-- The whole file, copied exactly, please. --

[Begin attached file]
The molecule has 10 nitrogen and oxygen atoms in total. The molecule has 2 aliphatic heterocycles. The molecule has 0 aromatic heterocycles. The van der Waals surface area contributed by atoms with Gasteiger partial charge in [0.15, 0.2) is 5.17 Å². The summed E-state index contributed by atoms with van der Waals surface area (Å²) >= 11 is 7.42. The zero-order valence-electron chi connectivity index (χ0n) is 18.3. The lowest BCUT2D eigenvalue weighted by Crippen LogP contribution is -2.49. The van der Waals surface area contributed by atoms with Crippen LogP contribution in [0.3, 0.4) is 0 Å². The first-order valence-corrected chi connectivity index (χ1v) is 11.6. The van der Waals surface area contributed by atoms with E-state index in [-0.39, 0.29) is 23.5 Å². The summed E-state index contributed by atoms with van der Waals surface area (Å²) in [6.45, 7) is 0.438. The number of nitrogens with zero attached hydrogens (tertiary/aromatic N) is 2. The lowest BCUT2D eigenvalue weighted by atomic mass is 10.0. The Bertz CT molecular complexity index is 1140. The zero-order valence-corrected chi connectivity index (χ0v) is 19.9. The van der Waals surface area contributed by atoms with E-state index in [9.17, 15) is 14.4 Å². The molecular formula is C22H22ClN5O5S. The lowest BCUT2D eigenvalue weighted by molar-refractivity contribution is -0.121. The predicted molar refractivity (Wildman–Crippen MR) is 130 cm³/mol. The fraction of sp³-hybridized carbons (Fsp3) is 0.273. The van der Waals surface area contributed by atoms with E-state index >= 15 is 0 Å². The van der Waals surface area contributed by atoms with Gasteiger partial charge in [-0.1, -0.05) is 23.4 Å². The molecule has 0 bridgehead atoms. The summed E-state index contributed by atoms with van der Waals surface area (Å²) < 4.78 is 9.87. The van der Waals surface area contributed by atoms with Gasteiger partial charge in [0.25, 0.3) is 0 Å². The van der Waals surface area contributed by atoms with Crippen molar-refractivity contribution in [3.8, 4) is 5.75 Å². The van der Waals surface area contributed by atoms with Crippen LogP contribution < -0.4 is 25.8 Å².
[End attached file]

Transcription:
The molecule has 10 nitrogen and oxygen atoms in total. The molecule has 2 aliphatic heterocycles. The molecule has 0 aromatic heterocycles. The van der Waals surface area contributed by atoms with Gasteiger partial charge in [0.15, 0.2) is 5.17 Å². The summed E-state index contributed by atoms with van der Waals surface area (Å²) >= 11 is 7.42. The zero-order valence-electron chi connectivity index (χ0n) is 18.3. The lowest BCUT2D eigenvalue weighted by Crippen LogP contribution is -2.49. The van der Waals surface area contributed by atoms with Crippen LogP contribution in [0.3, 0.4) is 0 Å². The first-order valence-corrected chi connectivity index (χ1v) is 11.6. The van der Waals surface area contributed by atoms with E-state index in [-0.39, 0.29) is 23.5 Å². The summed E-state index contributed by atoms with van der Waals surface area (Å²) in [6.45, 7) is 0.438. The number of nitrogens with zero attached hydrogens (tertiary/aromatic N) is 2. The lowest BCUT2D eigenvalue weighted by atomic mass is 10.0. The Bertz CT molecular complexity index is 1140. The zero-order valence-corrected chi connectivity index (χ0v) is 19.9. The van der Waals surface area contributed by atoms with E-state index in [9.17, 15) is 14.4 Å². The molecular formula is C22H22ClN5O5S. The lowest BCUT2D eigenvalue weighted by molar-refractivity contribution is -0.121. The predicted molar refractivity (Wildman–Crippen MR) is 130 cm³/mol. The fraction of sp³-hybridized carbons (Fsp3) is 0.273. The van der Waals surface area contributed by atoms with E-state index >= 15 is 0 Å². The van der Waals surface area contributed by atoms with Gasteiger partial charge in [-0.1, -0.05) is 23.4 Å². The molecule has 0 bridgehead atoms. The summed E-state index contributed by atoms with van der Waals surface area (Å²) < 4.78 is 9.87. The van der Waals surface area contributed by atoms with Gasteiger partial charge in [0.25, 0.3) is 0 Å². The van der Waals surface area contributed by atoms with Crippen molar-refractivity contribution in [3.8, 4) is 5.75 Å². The van der Waals surface area contributed by atoms with Crippen LogP contribution < -0.4 is 25.8 Å².